The altar was not for particular spirits, but honored all the ‘spirits’ we brought with us to share: the spirits of the women and men in our stories, the memories imbedded in the items we gathered together and the spirit of every person present in the class that day.
Last week my students and I created a non-religious altar to conclude our class, Women, Religion and Spirituality. We read about different feminist spiritual traditions in which women created altars to honor their ancestors, spirits or deities; and I thought it might be fun to practice our own form of literal physical creation. I asked students to bring in inspiring items, pictures of people who’d helped them to grow or anything that honored what they considered sacred in their lives. I also asked them to bring food to share, as no altar seems complete without food of some kind. However, asking my students to participate in a course ritual, I also felt it was important to respect their very different beliefs… which resultantly, left me wondering how we would create an altar without God.
My religious experience taught me that altars were a place to surrender gifts in return for a greater gift of God’s blessing or love. The church I attended as a child did have a literal, physical altar; but this raised table was only used monthly to present the communion bread and grape juice before it was passed through the pews. Otherwise, I came to understand, one’s heart was the altar and we needed to present our sacrifices there. Financial gifts needed to come from the heart, then put into the offering plate. Gifts of time or action had to start in the heart, even when required by the youth group or spiritual authority; and resistance to giving these gifts also required sacrifice. My resistance or lack of desire to sacrifice required that I leave my unwillingness at the altar so that I might become appropriately grateful.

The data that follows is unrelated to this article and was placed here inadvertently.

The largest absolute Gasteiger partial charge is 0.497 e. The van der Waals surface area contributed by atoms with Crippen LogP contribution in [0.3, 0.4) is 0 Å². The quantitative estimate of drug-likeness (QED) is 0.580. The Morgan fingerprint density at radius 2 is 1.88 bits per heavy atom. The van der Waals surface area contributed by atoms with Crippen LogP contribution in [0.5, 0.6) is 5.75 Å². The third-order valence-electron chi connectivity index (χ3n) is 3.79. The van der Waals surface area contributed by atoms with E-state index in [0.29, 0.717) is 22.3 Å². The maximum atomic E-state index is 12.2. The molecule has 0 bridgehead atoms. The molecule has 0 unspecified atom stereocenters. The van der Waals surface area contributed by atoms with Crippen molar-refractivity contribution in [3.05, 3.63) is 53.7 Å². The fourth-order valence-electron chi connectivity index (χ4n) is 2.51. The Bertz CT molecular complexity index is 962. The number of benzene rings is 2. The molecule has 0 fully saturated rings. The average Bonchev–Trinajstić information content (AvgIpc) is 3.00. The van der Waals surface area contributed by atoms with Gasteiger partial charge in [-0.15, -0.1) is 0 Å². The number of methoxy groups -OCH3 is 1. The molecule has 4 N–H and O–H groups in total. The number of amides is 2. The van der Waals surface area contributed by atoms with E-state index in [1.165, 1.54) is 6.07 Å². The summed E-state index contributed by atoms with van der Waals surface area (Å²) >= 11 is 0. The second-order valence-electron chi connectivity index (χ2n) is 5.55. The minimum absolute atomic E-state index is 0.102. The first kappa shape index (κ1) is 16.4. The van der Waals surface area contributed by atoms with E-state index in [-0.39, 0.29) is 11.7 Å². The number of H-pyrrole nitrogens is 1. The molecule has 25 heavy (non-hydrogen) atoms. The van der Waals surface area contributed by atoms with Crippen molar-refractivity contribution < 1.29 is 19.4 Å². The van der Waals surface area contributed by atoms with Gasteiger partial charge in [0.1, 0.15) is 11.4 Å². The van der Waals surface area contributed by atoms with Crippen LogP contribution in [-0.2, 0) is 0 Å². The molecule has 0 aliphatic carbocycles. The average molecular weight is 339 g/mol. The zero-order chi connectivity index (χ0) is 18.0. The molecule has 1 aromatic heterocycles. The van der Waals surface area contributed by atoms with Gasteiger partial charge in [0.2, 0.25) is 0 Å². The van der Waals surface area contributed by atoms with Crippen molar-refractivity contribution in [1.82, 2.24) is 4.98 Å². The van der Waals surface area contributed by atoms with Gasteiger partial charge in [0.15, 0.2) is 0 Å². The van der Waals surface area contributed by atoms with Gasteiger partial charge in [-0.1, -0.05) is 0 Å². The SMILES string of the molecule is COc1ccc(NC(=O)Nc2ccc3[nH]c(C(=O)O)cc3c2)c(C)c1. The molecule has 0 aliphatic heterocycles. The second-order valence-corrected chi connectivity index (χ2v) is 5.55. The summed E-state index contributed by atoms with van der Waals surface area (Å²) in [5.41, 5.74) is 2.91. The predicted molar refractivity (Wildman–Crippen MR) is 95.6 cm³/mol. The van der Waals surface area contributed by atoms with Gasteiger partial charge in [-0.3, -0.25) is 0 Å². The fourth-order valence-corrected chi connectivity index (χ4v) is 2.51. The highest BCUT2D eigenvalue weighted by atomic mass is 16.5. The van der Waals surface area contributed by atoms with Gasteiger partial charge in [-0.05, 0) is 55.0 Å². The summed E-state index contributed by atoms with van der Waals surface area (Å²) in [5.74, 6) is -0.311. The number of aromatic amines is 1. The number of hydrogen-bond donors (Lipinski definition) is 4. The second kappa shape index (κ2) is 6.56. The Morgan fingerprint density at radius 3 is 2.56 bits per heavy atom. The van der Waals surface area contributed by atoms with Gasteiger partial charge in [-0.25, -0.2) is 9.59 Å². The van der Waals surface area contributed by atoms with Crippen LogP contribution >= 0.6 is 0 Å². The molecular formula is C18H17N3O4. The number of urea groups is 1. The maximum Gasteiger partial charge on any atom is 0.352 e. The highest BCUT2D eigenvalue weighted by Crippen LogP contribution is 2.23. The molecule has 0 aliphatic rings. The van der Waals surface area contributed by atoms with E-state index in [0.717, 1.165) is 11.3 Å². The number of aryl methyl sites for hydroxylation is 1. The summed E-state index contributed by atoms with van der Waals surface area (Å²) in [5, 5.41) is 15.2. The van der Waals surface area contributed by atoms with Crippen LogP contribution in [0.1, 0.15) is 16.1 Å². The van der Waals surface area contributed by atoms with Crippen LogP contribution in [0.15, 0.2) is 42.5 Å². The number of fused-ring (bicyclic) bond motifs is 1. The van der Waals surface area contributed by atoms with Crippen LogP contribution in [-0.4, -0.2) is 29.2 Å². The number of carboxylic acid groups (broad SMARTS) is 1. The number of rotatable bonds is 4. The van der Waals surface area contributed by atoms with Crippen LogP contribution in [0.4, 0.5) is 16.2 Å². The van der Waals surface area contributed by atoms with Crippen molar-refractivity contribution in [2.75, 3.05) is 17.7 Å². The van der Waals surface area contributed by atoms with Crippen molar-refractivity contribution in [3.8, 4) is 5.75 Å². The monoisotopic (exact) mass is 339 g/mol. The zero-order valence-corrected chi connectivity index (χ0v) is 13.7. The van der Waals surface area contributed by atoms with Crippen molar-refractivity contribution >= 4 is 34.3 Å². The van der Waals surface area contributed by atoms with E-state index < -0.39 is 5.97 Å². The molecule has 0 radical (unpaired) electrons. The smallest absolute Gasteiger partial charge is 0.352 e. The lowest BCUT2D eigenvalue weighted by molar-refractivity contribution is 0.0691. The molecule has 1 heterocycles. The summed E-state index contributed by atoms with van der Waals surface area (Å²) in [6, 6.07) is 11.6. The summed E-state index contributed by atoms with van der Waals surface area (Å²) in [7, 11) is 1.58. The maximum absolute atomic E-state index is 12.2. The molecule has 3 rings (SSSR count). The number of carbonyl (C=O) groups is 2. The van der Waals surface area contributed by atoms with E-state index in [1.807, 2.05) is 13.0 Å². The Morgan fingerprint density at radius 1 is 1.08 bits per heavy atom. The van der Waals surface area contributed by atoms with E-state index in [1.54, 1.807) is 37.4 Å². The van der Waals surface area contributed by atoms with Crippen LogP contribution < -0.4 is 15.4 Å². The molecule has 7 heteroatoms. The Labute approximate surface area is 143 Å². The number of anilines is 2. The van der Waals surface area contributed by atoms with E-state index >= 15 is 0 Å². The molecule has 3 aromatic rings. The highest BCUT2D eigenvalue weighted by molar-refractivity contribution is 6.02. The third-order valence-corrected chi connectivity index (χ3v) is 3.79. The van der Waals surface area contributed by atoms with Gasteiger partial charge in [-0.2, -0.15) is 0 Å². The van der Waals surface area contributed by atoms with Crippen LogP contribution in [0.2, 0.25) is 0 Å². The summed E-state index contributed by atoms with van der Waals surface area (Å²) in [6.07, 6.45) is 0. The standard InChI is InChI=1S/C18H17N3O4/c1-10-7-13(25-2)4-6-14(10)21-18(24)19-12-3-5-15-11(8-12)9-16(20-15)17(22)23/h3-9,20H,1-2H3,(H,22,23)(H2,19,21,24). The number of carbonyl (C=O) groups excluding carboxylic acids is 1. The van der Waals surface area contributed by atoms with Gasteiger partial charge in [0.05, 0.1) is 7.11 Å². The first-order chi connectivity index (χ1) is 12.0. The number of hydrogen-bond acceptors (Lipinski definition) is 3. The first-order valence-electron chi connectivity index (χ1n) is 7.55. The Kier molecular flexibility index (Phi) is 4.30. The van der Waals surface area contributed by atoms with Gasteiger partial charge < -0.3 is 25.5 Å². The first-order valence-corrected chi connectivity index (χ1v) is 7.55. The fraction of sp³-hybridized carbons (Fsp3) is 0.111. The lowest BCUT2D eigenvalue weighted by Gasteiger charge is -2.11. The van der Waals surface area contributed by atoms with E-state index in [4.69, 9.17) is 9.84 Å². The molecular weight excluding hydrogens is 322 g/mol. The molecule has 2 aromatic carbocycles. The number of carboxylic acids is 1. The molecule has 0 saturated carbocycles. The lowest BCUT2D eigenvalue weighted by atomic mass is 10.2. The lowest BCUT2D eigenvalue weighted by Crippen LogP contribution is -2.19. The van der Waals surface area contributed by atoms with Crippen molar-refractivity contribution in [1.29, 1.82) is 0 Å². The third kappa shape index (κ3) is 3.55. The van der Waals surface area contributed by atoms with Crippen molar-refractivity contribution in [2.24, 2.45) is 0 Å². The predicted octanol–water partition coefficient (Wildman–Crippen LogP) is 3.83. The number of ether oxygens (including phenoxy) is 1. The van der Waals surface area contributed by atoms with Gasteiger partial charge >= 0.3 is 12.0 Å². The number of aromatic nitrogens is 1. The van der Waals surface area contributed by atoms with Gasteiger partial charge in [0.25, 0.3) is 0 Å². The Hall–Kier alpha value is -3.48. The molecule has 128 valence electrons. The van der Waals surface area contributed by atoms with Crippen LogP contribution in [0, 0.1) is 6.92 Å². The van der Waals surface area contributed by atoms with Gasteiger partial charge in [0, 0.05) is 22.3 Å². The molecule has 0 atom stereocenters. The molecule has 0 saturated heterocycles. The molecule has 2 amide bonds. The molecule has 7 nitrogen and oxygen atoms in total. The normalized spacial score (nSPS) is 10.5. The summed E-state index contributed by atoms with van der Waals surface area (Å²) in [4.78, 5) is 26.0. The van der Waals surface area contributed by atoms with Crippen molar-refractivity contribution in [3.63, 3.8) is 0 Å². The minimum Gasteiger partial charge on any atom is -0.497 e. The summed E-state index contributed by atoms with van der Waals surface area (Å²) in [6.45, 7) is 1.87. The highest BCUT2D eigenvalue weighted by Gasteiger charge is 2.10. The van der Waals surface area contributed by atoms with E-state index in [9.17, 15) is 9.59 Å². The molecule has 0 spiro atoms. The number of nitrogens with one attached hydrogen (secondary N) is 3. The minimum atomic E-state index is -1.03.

At some point I started leaving too much at the altar; and like Abraham’s Daughter I said enough is enough. I recognized myself in the sisters and brothers lying under the sacrificial sword, and I took back my heart. My heart, I realized, hadn’t been the altar; it had been the offering and sacrifice. Continue reading “AN ALTAR WITHOUT GOD? A “PLACE” FOR THE SACRED by Sara Frykenberg”